I’ve recently had the opportunity to go through two major rounds of de-cluttering in my life. The first was two months ago, when I cleaned out my office of 18 years as they refurbished it. That place was pretty much my second apartment/home and had more junk and decorations than I care to admit.

The second has taken place over the course of August, as my wife and I prepared to move to a new house. We’ve lived in this home for a decade with four kids, and while none of us are excessively messy or hoarders, you can imagine that stuff piles up.

Our moving strategy was to cut clutter to the bone — we gutted rooms, packing only what we really wanted to keep and donating/selling/trashing the rest. We cleaned out areas that hadn’t been touched since we moved in. We got rid of half-used paint cans, dug through a mess of outdoors stuff in the shed, and sold more than half of our furniture through Facebook groups. I found myself going through boxes of stuff that I had been lugging around since college and chucking most of it (I kept only things that I would want to share or give to the kids some day). I shed myself of about ten boxes of books that I’d packed up once I got a Kindle.

The thing was, the more we did this — both in my office and at home — the more we started to like our environment. When it came time to move back into my office, I didn’t want to unpack that much because I liked how clean and modern it looked. And we kept remarking how open and clean our house looked without all of the stuff that had been taking up space here and there. It wasn’t that we wanted to live an ascetic life, it’s just that somewhere along the line, we had gotten used to a certain level of clutter and stopped seeing it around us. Once it was gone, the house felt refreshing and new.

I’ve certainly experienced this on a smaller scale by “de-cluttering” parts of my life. Maybe I was too busy in one area or too disorganized in another, and I fixed that. Often it was straightening up my work space or coming up with a storage system that kept the clutter firmly under control.

As I head to a new house and new office this week, I’m hoping that we can take this newfound appreciation for a clutter-free space and try to carry it forward. I think that electronics have helped to consolidate some of the entertainment/work clutter of the past, but there’s always kids’ toys, kitchen goods, and the million other things that we lugged along with us on this journey.

7 thoughts on “Decluttering

  1. Pasduil September 6, 2018 / 12:28 pm

    Things that are always there become practically invisible. It’s the way the brain works, if we had to pay attention to everything around us all the time, we’d have a hard time figuring out what is important to deal with.

    So I guess it’s as if the brain does “mental decluttering” by tuning out stuff; a kind of “nothing to see here, move along now” response. Which ironically makes us oblivious to the actual clutter.

    I’m also trying to declutter right now. Without the incentive of moving house it’s going to be a lot more gradual than what you achieved, but over time it should make a big difference.

  2. Pasduil September 6, 2018 / 12:32 pm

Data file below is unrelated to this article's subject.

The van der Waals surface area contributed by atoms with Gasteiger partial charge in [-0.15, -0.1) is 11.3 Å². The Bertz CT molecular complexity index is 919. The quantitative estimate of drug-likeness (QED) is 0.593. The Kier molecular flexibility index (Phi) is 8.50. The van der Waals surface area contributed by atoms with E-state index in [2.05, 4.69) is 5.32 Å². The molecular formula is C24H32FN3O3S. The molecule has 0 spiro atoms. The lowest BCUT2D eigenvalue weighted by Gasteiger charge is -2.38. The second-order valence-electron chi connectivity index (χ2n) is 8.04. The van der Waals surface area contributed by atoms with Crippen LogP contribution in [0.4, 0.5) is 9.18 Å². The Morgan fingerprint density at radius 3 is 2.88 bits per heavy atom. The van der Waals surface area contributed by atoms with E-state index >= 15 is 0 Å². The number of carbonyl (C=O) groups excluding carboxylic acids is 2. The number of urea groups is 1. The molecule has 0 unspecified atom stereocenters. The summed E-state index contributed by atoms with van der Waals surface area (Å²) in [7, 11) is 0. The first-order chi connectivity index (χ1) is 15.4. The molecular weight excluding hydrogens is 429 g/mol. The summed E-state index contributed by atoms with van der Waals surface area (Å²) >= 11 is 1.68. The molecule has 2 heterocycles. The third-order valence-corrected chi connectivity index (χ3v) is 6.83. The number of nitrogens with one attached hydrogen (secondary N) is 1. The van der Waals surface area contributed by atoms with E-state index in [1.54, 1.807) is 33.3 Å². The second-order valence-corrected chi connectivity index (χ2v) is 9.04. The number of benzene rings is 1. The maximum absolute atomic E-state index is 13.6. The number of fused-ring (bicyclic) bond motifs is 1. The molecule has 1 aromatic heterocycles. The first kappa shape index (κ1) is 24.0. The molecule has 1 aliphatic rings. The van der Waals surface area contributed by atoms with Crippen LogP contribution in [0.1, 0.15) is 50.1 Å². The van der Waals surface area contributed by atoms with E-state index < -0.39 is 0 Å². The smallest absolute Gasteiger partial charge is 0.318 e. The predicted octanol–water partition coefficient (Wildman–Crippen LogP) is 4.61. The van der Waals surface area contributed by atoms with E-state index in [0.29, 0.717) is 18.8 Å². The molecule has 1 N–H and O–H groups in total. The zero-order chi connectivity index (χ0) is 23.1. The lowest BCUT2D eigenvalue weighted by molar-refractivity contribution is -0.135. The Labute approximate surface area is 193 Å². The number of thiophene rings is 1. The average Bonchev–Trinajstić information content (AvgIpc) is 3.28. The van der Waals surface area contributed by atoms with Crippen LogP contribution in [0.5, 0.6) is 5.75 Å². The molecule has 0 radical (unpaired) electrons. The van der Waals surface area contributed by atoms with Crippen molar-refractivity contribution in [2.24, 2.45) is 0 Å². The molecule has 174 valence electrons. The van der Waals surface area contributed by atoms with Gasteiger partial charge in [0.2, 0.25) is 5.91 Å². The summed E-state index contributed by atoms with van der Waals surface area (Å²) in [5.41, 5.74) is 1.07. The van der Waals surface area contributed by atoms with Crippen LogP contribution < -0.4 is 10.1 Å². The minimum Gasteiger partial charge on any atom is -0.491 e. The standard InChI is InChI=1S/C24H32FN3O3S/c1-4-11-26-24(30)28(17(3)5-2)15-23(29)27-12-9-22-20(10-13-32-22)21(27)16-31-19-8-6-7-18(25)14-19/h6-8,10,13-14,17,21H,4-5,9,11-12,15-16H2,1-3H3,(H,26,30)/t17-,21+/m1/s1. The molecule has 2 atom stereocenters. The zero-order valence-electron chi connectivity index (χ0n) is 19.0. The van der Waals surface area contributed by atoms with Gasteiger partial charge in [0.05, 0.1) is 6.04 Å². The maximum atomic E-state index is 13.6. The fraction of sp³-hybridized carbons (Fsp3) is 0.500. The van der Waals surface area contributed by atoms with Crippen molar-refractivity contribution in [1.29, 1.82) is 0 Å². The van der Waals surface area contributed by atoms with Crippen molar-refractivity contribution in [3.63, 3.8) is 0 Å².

Btw, interesting to hear about selling stuff on Facebook. I barely use FB, and it never occurred to me that it might be a good way to sell (or give away) stuff.

    Any tips on how to use it for that? Do you sell to friends and acquantainces? Is there a way to list what you have for sale to other people in your neighbourhood?

  3. Minimalistway September 6, 2018 / 1:34 pm

    There are many books about this topic, i recommend one of these two: Essentialism: The Disciplined Pursuit of Less … or The More of Less.

    Or .. there are countless weblogs talking about simplicity.

  4. Bhagpuss September 6, 2018 / 3:28 pm

    The refreshing effect of decluttering is temporary for exactly the reason Pasduil gives – you adjust to it and cease to notice or appreciate it in exactly the same way you adjust to clutter.

    I am a strong advocate of not de-cluttering. I can quite literally remember each of the several times I’ve done it and I can remember the things I disposed of that I now bitterly regret. Conversely I have never had a bad feeling as a result of keeping something – I’d far rather have a lot of things I’m unaware that I have than not have even those few things I know I used to have but have no longer.

    That said, pragmatism dictates that if you move from a larger space to a smaller you have to allow for the difference. By far the most satisfying solution I ever came to for that was the three years when I lived in a studio appartment, having moved from a two-bedroomed terraced house. I didn’t get rid of any of my stuff – I rented a storage unit and kept 80% of it there. It was wonderful. I had all the advantages of a clean and comparatively uncluttered home wihtout having to give up any of my precious possessions.

    What was even better as that I could cycle things in and out of storage at will, so I had different things around me as my mood or the seasons changed. It was perfect. From there I moved to the five bedroom house I’ve lived in for twenty five years, with more than enough space for everything I owned then and have acquired since, but the next move will be to somewhere smaller and then I hope to go back to the storage solution!

  5. Syp September 9, 2018 / 9:37 pm

    I’ll check that book out!

  6. Syp September 9, 2018 / 9:37 pm

    She sold through local mom-to-mom groups that form on Facebook for that specific reason.

  7. Pasduil September 12, 2018 / 11:43 am

    Thanks for the info on FB. I will see if there are any such groups in my area.

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